How To Come Up With A Game Plan For An MMA Fight

It’s safe to say that some of the best MMA fighters have certainly reaped the benefits of utilizing an intelligent, controlling game plan. After all, it is what makes all the difference in a fight between two equally skilled fighters.

A good game plan gives a fighter the best strategy to optimize his/her chances of winning a fight. A coach will work together with trainers and the fighter to devise a game plan to follow. To formulate a game plan, the coach takes the following into consideration:

Strengths and weaknesses

A fighter will always have his/her strengths and weaknesses relative to his/her opponent. If he/she is a striker, obviously, his/her skill set will lie in his/her punches, kicks, elbows and knees. He/she will always be looking to keep the fight standing in order to give him/her the best advantage in a fight.

The same thing goes for weaknesses. A fighter will obviously want to avoid any situation where his/her weaknesses are up against his/her opponent’s strengths. A coach will take both of these into consideration and decide whether there is enough time to work on the fighter’s weaknesses and improve them, or just to the point where he/she can recover or counter quickly should he/she find himself/herself in a tricky situation.

A coach will factor in the fighter’s athletic ability in the game plan as well. Strength, agility, endurance, explosiveness – a coach will decide which of these qualities a fighter can capitalize on based on his/her opponent. Your opponent’s conditioning level should be taken into consideration as well. If you know he/she has a tendency to gas out, you can use this as a tactic to get them tired and make mistakes.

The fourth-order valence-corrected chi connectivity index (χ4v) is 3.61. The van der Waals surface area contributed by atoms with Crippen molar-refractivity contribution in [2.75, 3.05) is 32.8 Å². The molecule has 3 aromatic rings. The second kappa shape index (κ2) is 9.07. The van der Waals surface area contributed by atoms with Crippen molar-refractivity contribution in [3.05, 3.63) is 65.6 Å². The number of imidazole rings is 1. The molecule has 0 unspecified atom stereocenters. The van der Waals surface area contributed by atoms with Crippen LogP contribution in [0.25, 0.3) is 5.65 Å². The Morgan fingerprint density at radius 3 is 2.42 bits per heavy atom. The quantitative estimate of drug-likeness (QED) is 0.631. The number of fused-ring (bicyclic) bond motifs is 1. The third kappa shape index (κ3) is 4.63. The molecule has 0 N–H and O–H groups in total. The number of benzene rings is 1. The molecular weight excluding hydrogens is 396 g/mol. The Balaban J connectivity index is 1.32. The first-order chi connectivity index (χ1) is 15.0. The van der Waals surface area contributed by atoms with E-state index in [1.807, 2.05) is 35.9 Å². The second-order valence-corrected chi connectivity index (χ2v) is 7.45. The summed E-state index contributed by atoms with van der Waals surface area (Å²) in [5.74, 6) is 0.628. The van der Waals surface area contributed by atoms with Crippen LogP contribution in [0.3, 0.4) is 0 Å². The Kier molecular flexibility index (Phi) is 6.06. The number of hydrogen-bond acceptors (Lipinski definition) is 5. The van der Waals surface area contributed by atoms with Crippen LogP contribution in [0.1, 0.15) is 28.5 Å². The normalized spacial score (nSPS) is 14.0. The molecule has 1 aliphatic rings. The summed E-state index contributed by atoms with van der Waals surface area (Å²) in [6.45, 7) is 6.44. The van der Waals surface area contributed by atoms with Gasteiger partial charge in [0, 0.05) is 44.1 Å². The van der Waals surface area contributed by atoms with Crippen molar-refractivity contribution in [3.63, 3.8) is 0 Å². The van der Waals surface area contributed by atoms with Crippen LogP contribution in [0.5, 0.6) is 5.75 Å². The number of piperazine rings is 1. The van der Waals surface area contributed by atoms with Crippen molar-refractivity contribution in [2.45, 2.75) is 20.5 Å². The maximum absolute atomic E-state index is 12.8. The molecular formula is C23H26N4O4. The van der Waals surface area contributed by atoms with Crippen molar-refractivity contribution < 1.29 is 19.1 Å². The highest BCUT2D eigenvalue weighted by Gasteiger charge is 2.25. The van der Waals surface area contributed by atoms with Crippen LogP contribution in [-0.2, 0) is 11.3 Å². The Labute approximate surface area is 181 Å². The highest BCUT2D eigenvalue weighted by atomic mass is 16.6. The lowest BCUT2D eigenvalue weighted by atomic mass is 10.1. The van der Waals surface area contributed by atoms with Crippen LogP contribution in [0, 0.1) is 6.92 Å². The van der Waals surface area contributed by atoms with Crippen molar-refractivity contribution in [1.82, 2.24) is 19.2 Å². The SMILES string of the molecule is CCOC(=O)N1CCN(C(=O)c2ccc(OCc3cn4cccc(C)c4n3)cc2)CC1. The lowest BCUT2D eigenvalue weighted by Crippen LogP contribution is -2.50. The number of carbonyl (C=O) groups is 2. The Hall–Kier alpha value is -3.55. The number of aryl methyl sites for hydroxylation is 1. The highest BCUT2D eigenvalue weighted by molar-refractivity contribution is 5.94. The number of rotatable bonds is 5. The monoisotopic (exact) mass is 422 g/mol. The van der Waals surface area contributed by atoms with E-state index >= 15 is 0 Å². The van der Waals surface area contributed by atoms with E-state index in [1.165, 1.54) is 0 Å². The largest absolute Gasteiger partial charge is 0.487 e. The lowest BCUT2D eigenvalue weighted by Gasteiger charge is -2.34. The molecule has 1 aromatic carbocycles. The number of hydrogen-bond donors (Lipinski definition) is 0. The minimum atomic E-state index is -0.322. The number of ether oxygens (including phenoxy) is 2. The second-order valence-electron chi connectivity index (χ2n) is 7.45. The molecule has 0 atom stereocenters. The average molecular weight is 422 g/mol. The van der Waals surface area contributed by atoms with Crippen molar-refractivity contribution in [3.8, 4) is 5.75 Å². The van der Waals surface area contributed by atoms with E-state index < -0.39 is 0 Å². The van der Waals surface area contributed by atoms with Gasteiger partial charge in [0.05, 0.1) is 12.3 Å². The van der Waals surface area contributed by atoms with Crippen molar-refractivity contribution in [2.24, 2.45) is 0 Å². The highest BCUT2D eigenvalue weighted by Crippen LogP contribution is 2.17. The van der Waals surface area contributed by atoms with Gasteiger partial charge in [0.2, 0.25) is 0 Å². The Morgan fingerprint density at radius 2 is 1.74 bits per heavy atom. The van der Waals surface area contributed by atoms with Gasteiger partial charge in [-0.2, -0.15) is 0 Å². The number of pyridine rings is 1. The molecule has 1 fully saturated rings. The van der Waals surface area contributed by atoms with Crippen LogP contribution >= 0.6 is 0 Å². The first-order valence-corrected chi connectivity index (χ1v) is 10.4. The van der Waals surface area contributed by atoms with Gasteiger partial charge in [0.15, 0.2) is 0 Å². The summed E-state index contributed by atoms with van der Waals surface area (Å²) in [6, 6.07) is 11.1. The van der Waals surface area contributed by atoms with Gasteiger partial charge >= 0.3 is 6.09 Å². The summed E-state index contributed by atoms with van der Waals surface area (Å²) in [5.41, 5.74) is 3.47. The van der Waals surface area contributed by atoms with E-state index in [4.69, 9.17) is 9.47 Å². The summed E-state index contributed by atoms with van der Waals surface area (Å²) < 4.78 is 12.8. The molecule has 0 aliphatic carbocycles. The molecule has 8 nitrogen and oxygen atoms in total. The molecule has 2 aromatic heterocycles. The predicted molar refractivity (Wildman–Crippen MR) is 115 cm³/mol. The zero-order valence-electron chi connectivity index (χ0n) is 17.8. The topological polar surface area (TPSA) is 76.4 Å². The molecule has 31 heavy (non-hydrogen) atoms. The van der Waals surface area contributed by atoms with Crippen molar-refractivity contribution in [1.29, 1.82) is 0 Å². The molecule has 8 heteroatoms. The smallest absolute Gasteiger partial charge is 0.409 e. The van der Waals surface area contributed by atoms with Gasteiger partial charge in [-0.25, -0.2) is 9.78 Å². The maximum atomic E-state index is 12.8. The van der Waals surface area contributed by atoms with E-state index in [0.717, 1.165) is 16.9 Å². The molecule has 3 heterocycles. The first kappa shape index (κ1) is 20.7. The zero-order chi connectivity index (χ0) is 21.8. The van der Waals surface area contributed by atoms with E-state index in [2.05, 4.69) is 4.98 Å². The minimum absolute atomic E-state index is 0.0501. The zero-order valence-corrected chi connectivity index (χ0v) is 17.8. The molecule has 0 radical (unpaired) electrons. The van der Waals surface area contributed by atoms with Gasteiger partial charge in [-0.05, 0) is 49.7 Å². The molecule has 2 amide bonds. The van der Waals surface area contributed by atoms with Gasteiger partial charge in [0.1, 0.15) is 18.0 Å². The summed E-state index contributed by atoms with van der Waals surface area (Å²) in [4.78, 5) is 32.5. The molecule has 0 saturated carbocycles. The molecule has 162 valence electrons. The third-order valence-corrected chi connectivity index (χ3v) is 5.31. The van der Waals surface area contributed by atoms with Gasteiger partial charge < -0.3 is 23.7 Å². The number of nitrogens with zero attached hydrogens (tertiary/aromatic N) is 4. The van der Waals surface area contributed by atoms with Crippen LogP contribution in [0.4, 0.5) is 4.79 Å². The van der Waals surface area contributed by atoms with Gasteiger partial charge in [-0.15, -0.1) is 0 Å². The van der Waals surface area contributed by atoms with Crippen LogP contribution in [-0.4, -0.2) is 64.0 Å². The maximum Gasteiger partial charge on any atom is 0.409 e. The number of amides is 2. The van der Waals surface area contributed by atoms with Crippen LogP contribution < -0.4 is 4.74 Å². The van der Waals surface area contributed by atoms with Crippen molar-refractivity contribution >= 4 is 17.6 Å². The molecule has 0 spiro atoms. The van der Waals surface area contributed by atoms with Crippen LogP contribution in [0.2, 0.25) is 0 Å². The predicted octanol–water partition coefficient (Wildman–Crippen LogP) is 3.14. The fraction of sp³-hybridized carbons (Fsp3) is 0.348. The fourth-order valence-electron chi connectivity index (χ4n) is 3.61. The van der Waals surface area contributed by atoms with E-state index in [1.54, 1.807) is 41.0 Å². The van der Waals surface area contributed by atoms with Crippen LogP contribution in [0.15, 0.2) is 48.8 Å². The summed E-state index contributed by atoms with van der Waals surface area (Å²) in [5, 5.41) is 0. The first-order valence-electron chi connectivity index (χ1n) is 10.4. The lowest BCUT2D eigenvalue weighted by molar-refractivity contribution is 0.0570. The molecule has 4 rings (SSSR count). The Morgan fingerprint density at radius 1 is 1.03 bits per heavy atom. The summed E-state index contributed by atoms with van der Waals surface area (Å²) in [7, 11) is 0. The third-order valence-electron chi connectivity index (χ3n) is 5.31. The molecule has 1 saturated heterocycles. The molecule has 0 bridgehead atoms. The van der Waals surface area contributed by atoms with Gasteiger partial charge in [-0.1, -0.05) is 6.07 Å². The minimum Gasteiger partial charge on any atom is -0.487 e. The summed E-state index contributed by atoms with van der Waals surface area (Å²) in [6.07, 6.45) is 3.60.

His/her opponent’s strengths and weaknesses

There’s no doubt that it is important for a fighter to know where his/her opponent’s strengths lie. This would help him/her formulate a plan for defense – whether it’s staying off the fence, turning an opponent, or reversing the position if cornered. It also prepares them to decide which counter attacks to work on.

Knowing an opponent’s weaknesses beforehand helps a fighter utilize techniques and strategy that would capitalize on these weaknesses. A fighter needs every advantage he/she can have over his/her opponent.


Level of competition

The way in which fighters at the amateur level and professional level decide on a game plan is quite different. At the amateur level, fighters need to concentrate more on testing their game and strategies that they are good at and want to implement.

At the professional level, every detail in a game plan is customized for each fighter. In fact, the whole fight camp will revolve around this game plan. Most of the time, the game plan will concentrate on the areas a fighter and his/her coach wants to implement in the fight. At this level, it is much more important for a fighter to win.